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Clinton Township Divorce Law Blog

Methods to avoid fighting after divorce

Divorce is meant to sever ties with the person to whom you were formally married. It wasn't working out; that is why the marriage ended. But what happens if you continue needing to interact with them (either because you jointly own a business, have friendships in the same circles or because you are co-parenting a child)? Can you ever move past those lasting fights and into a productive relationship? This post will go over post-divorce fights and how you can minimize them.

An overview of Michigan's upcoming child support guidelines

The 'Friend of the Court' (an auxiliary judicial officer that assists the court) develops the child support guidelines and formulas. The Friend of the Court updates the formulas periodically and issues a new manual detailing the new formula and changes. This post will go over the latest iteration, the 2017 Child Support Formula Manual.

Ending a common law marriage

A common law marriage is one that evolves organically from co-habitation and a few other factors which will be discussed below. Since common law marriages do not involve formal wedding procedures or paperwork, can you divorce by just splitting up? Or is there more to it? This post will go over the basics of common law marriage.

Unique issues for children with special needs, Part 2

Child custody and support are delicate issues to discuss. You are trying to set up a parenting plan that will enable both of you to remain involved in your child's life, but suspicion and jealousy are inevitable. Both parents will not get everything that they want, and it will color the discussions with animosity. That stress of trying to set up a parenting plan is even more drawn out when you are dealing with children with special needs. As discussed in a previous post, children with disabilities require additional support that many courts fail to recognize. This post will address the custodial issues that children with disabilities face.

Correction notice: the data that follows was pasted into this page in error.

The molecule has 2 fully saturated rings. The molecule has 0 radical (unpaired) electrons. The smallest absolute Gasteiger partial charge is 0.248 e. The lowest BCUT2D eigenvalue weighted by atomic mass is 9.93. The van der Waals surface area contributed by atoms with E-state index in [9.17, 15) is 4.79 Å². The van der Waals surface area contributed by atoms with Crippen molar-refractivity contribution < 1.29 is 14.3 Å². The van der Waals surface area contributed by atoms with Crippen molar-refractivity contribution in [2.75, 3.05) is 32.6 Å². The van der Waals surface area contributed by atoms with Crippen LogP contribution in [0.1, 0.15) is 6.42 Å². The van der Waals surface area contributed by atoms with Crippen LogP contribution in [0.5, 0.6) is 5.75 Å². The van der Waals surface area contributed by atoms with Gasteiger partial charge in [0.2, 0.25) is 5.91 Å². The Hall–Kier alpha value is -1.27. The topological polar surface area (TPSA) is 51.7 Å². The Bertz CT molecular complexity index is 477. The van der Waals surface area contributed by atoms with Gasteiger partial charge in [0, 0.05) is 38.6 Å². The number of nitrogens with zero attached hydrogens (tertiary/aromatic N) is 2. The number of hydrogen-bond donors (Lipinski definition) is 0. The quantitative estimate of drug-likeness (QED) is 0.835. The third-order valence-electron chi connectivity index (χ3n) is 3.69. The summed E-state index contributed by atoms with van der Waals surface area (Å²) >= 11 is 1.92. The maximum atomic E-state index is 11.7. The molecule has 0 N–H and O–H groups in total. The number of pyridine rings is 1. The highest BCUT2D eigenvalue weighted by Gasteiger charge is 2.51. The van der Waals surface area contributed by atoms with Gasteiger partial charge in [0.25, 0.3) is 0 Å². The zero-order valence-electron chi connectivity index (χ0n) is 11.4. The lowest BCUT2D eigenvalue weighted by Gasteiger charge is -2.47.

Overview of sample property settlement agreement, Part 1

A property settlement agreement attempts to divide up the assets of marriage amicably. The settlement agreement identified when the couple was married, who the couple is, and includes positive statements that both spouses affirmatively disclosed all of their assets. This post will go over some of the preliminary matters in a property settlement agreement.

Updates in alimony law

Alimony or spousal support is an area of law that is constantly in flux. The problems that confront modern courts are not the same as those faced by courts, even 20 years ago. The rapid advances in technology, income parity, and the changing nature of gender identity mean that courts must craft new rules to govern the awarding of spousal support. This post will go over some of the latest updates to alimony.

Should you stop paying support to get more visitation time?

The short answer is, no. It is almost never a good idea to stop paying child or spousal support as a way to force a renegotiation on visitation schedules. Often parents may think that they regularly make payments, they are reliable, always pick the kids up on time, and drop them off. Why shouldn't they get more visitation time?

Unique issues for children with special needs, Part I

Trying to negotiate an amicable child support and custody arrangement is delicate work for any family. But with families who care for a child with special needs, it is infinitely more complex and nuanced. Children with special needs require additional financial and emotional support that strains relationships and divorced couples. This post will go over some unique issues in caring for children with special needs.

New parenting time laws spreading across the country

Last year, 20 states were considering legislation to alter child custody arrangements and impose a new approach to divorce. For decades, the norm among judges was to order primary custody for one parent, to the exclusion of the other. Judges took this approach because, the best scientific research at the time, believed that a stable home and being with the mother was critical to childhood development. But new research is coming out that challenges those premises and state governments across the country are listening.

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